American Journal of Physical Anthropology
ancient DNA, DNA extraction, next-generation sequencing, skeletal remains, tropics
The tropics harbor a large part of the world's biodiversity and have a long history of human habitation. However, paleogenomics research in these climates has been constrained so far by poor ancient DNA yields. Here we compare the performance of two DNA extraction methods on ancient samples of teeth and petrous portions excavated from tropical and semi‐tropical sites in Tanzania, Mexico, and Puerto Rico (N = 12).
Materials and Methods
All samples were extracted twice, built into double‐stranded sequencing libraries, and shotgun sequenced on the Illumina HiSeq 2500. The first extraction protocol, Method D, was previously designed for recovery of ultrashort DNA fragments from skeletal remains. The second, Method H, modifies the first by adding an initial EDTA wash and an extended digestion and decalcification step.
No significant difference was found in overall ancient DNA yields or post‐mortem damage patterns recovered from samples extracted with either method, irrespective of tissue type. However, Method H samples had higher endogenous content and more mapped reads after quality‐filtering, but also higher clonality. In contrast, samples extracted with Method D had shorter average DNA fragments.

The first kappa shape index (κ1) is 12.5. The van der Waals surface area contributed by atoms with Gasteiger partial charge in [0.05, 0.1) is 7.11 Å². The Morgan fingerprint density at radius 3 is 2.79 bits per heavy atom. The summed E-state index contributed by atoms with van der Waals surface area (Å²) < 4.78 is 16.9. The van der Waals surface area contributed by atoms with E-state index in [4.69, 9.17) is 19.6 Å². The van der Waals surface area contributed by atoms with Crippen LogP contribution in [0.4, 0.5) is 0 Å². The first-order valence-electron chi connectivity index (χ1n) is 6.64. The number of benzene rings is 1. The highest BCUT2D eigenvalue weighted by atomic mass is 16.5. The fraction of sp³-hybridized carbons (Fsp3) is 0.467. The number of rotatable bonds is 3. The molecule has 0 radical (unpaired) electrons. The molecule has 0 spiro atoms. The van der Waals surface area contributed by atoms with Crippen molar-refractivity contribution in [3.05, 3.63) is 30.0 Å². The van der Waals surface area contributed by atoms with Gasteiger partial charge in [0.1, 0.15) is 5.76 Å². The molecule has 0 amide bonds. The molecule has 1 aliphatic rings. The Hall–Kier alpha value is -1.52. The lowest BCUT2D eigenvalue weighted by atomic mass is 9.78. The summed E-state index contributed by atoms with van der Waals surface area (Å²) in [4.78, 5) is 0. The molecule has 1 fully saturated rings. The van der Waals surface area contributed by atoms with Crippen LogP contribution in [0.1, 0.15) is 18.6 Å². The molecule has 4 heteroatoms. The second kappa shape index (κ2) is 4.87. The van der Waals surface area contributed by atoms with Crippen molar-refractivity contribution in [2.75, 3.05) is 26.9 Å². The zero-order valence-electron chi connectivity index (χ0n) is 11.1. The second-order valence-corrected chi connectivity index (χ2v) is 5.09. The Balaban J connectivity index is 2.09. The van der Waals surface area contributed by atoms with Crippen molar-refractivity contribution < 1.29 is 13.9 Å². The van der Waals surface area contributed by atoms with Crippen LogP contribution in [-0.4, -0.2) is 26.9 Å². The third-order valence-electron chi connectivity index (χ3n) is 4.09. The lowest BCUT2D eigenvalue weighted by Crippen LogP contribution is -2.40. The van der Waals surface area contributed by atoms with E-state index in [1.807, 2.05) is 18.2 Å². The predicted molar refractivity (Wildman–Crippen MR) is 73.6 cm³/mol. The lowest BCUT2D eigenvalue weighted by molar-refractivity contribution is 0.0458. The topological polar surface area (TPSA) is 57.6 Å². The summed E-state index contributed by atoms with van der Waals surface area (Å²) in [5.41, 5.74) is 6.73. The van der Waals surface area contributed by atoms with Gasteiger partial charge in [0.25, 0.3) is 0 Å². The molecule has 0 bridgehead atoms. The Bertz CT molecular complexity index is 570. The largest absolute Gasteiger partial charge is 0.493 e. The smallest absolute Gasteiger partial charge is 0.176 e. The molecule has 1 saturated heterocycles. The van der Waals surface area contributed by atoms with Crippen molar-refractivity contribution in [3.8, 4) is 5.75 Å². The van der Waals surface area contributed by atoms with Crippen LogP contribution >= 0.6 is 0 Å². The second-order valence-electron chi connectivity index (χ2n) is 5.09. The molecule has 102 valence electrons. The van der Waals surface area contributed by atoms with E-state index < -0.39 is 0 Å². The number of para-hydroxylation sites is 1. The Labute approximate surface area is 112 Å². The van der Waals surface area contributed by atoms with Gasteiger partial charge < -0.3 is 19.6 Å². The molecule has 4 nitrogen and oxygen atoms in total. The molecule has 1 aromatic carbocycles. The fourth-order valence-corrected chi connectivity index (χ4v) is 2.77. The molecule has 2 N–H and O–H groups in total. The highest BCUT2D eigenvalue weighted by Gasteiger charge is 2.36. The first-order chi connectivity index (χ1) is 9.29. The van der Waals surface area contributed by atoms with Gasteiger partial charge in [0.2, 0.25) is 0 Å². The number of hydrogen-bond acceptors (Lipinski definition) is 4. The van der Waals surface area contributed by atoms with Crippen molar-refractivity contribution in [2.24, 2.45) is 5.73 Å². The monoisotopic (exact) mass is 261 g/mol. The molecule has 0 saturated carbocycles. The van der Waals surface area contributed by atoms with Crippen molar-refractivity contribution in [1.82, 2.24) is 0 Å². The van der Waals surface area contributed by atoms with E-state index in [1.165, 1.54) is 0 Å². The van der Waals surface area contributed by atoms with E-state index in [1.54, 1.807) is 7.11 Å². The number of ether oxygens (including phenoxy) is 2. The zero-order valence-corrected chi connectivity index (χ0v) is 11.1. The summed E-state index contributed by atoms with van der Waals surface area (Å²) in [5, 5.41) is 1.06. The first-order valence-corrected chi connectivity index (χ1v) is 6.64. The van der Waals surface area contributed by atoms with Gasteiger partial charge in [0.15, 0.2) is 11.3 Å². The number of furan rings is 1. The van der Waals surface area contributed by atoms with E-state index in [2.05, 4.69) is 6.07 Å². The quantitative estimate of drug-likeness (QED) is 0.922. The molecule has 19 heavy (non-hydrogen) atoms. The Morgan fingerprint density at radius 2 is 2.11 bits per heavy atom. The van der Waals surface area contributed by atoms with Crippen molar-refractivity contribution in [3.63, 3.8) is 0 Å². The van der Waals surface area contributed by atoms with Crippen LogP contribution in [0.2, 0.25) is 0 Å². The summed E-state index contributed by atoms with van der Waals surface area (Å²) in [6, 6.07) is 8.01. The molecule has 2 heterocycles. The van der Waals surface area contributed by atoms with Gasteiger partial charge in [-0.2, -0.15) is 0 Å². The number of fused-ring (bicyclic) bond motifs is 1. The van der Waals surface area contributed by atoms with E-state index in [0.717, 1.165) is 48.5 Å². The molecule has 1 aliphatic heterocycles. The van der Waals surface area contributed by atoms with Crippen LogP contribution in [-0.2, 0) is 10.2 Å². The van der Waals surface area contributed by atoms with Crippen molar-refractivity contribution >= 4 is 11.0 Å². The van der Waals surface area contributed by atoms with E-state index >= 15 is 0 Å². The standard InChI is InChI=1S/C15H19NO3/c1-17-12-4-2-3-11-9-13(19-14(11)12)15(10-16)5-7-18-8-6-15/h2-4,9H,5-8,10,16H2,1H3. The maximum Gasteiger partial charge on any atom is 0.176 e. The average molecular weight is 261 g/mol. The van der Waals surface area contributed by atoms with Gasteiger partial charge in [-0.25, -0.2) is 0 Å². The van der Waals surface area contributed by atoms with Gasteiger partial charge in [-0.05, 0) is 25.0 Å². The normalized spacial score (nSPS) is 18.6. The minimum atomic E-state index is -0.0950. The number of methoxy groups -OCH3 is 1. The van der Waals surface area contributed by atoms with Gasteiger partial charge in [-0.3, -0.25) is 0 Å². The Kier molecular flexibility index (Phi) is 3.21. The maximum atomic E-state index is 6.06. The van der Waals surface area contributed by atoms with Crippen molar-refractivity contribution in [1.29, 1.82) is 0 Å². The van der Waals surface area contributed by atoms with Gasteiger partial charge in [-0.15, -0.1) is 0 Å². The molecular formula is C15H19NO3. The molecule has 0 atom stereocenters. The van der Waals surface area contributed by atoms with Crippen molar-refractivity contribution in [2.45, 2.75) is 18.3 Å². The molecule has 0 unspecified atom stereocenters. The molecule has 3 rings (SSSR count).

Both methods successfully recovered endogenous ancient DNA. But, since surviving DNA in ancient or historic remains from tropical contexts is extremely fragmented, our results suggest that Method D is the optimal choice for working with samples from warm and humid environments. Additional optimization of extraction conditions and further testing of Method H with different types of samples may allow for improvement of this protocol in the future.
Nieves-Colon, Maria A.; Andrew T. Ozga; William J. Pestle; Andrea Cucina; Vera Tiesler; Travis W. Stanton; and Anne C. Stone. 2018. "Comparison of two ancient DNA extraction protocols for skeletal remains from tropical environments." American Journal of Physical Anthropology 166, (): 824-836. doi:10.1002/ajpa.23472.